Theme: Habitats

Camouflage Fun


Objective: Children will learn the definition of “camouflage” and learn how it is important to animals and their habitats.

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What You Will Need

  • Pipe cleaners in a variety of colors—brown, green, yellow, white, red, blue, and orange (enough for each child).
  • A grassy area outside

What To Do

Note: This activity involves a walk outside.

  1. Prior to taking the children outside, scatter all of the colored pipe cleaners around the outdoor area that you have chosen. Be sure to keep a count of how many are distributed. 
  2. Take your class outside and encourage them to find as many pipe cleaners as they can. Give them a limited time to complete the search (about 3–5 minutes).
  3. When time is up, have the children count the pipe cleaners they found. There will probably be some missing. Take the whole group back to the area to look more closely for the missing pipe cleaners.  
  4. Discuss with the children which pipe cleaners were harder to find. They will discover that the natural-colored pipe cleaners (the browns and greens) were harder to locate. 
  5. Use the pipe cleaners as an example to discuss how animals use camouflage.

Guiding Student Inquiry

  • Why were some pipe cleaners easier to find than others? Why are some harder to find than others?
  • Describe the pipe cleaners that were easy/difficult to find.
  • How does camouflage help animals?
  • How could you camouflage yourself so that you could hide?
  • Look at some pictures of birds. What colors would need to be in their habitat for them to hide, or blend in.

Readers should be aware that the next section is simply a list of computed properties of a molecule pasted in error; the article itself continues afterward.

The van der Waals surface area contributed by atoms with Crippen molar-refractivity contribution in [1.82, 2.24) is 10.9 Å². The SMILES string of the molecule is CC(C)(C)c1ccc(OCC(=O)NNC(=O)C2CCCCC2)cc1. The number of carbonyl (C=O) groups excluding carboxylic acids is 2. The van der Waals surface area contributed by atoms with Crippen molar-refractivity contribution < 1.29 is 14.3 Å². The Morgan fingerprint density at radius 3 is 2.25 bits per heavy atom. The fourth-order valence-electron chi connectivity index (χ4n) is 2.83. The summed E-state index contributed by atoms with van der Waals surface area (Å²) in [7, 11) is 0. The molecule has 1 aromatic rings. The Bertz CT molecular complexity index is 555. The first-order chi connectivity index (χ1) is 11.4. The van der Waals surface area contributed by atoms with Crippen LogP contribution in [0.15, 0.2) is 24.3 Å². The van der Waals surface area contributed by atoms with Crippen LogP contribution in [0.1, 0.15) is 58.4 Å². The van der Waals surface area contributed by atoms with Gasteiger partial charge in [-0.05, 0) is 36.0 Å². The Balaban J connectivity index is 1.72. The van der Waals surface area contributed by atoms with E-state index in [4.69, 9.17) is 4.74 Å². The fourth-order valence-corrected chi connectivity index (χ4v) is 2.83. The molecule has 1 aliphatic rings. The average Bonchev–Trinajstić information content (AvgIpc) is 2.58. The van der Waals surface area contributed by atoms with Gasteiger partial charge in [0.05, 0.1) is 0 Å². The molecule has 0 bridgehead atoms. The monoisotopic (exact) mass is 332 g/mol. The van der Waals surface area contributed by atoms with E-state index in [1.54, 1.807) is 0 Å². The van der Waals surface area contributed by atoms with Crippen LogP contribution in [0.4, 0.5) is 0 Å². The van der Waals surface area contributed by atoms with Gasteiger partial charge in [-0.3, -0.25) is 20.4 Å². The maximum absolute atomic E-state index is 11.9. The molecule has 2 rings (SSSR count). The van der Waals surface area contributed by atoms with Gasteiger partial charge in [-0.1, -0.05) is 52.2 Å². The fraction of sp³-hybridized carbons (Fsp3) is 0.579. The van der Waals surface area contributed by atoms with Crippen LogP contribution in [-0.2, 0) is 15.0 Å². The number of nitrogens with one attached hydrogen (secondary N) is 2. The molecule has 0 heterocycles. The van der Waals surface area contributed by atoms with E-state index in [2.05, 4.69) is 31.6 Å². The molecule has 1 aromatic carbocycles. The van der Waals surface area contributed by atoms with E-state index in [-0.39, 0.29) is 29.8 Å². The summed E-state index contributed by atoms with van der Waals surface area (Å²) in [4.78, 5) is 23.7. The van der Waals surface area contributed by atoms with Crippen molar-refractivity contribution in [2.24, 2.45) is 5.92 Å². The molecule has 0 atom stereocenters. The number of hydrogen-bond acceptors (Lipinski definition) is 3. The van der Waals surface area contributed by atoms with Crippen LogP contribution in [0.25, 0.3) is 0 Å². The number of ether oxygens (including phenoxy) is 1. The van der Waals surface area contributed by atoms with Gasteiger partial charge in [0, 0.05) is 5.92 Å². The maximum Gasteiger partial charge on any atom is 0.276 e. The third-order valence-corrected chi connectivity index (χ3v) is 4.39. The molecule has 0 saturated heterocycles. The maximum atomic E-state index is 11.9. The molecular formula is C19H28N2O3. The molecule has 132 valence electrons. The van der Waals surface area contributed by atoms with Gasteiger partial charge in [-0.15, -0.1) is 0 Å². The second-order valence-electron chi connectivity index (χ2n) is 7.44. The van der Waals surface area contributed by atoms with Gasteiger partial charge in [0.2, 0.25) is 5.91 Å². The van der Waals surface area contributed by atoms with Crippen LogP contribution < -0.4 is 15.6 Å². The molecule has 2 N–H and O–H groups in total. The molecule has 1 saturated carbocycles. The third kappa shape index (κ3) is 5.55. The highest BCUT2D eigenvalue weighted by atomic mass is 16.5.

Explore, Extend & Integrate

  • Read the digital storybook, Lizard on the Loose! together. In the story, Abby and Elmo are looking all over the classroom for their class pet lizard, Henry. They eventually find Henry hiding in plain sight! Go to Reading Adventures, a series of five Sesame Street digital storybooks focused on vocabulary development and choose Lizard on the Loose!
  • Let the children take pipe cleaners on the playground during recess so that they can continue to experiment.
  • Show the children pictures of animals that are found in your region. Examine the pictures with the children.  Discuss what the animals look like. Talk about their size, shape, and color. Where could these animals hide in your area? Near a tree trunk, in the grass, under a bush, in a tree? Where would it be easy to see the animals, why?
  • Put a variety of different colored plastic insects or animals in the sand table (make sure that some of them are white, tan, or gray). As the children dig, ask them which toys are easier to find and why.

Check for Children’s Understanding

  • Are the children able to use the word “camouflage” and understand how camouflaging helps to protect animals in their natural habitat?
  • Can children understand why some pipe cleaners were more difficult to find than others?
  • Can the children extend their understanding of camouflage to other animals and humans?

Did You Know?